The figureheads of these platforms have the blood of their country’s democracy on their hands, and their feeble attempts of defiance feel like little more than a last minute scrabble to redeem themselves of responsibility in the eye of the public.
The figureheads of these platforms have the blood of their country’s democracy on their hands, and their feeble attempts of defiance feel like little more than a last minute scrabble to redeem themselves of responsibility in the eye of the public. Because the reality of these blocks, disclaimers and suspensions is that if Twitter and Facebook were genuinely concerned about the misinformation spreading into the minds of American citizens, their bosses would have begun monitoring Trump’s tweets when he first shared his long list of lies to his millions of followers, long before Trump entered the White House. The likes of Zuckerberg and Dorsey have offered the general public about as much safety as you’d lend a mouse after you’ve already locked it in a room with a cat. The cat will hunt on its prey, and no amount of opening the door or chasing the cat will reverse the damage.
Donal Trump’s popularity and presidential campaign was legitimised through his social media platform, a mostly unregulated means to dribble his lies to the world. But it’s not just Trump that needs to be monitored if we truly were to protect the rights of others. In 2019, Twitter had 330 million active users every single month. Behind this unfathomable number, extremists all over the globe hide behind their keyboards spouting hatred to undeserving people each day. Internet trolls have truly become the stuff of nightmares, made ever worse by their ability to spread news at an alarming rate, regardless of the falsities ridden within their tweets and posts.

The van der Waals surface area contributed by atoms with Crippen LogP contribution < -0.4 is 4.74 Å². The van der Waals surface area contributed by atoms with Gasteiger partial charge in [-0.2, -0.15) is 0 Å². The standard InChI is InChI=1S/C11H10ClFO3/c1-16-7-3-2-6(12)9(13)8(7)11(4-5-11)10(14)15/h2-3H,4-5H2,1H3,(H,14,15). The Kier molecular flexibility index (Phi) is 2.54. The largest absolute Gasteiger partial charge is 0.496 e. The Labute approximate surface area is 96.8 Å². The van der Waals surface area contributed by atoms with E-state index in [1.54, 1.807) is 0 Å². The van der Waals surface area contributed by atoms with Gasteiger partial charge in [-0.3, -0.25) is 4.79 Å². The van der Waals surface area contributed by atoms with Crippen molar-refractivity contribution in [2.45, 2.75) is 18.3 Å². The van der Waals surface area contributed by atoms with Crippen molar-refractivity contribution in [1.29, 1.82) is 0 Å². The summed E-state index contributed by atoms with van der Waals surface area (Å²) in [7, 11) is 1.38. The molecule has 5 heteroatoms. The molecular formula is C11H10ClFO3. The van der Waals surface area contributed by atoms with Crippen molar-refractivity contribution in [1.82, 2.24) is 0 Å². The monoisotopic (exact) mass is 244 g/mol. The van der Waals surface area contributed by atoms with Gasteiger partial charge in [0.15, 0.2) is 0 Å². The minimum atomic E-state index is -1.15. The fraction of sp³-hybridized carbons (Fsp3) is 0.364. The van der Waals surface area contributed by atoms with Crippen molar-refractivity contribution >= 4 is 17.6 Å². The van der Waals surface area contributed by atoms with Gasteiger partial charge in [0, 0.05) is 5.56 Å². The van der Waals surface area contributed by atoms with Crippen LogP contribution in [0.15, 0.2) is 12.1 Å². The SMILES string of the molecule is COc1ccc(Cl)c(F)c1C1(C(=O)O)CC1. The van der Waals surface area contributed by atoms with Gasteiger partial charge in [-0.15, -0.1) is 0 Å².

Trump is an enigma that has changed the course of American politics forever.
For social media to exist as a universally safe space, for minorities in particular, there needs to be a serious overturn regarding the regulation of hate speech and fact-checking online. Hate groups such as white nationalists and supremacists feed on the idea that they are not alone. Social media enables these people to form online communities, creating vicious echo chambers that supply lies and deny truths, all the while targeting vulnerable people, either to terrorise them or recruit them.
Donald Trump’s access to Twitter and Facebook, without any fear of repercussions of blatantly spreading lies, sparked a revolution in America that spread like wildfire as his supporters fuelled each other on and burned down the decency of democracy in the process. Without these platforms and their ability to immediately and freely fill the minds of impressionable far-right devotees, there is a case to be made that had the likes of Twitter and Facebook made these changes at the beginning of Trump’s candidacy, this dangerous buffoon of a man may never have infiltrated the heights of American politics.
Whilst Facebook and Twitter (finally) deciding to limit Donald Trump’s access to so-called ‘alternative truths’ is a step in the right direction, in the case of Trump, this is all very much too late. Trump is an enigma that has changed the course of American politics forever. Blocking his account now cannot change the fact that he has already infiltrated the hearts and minds of millions of men and women filled with a taste of hatred and a desire for violence.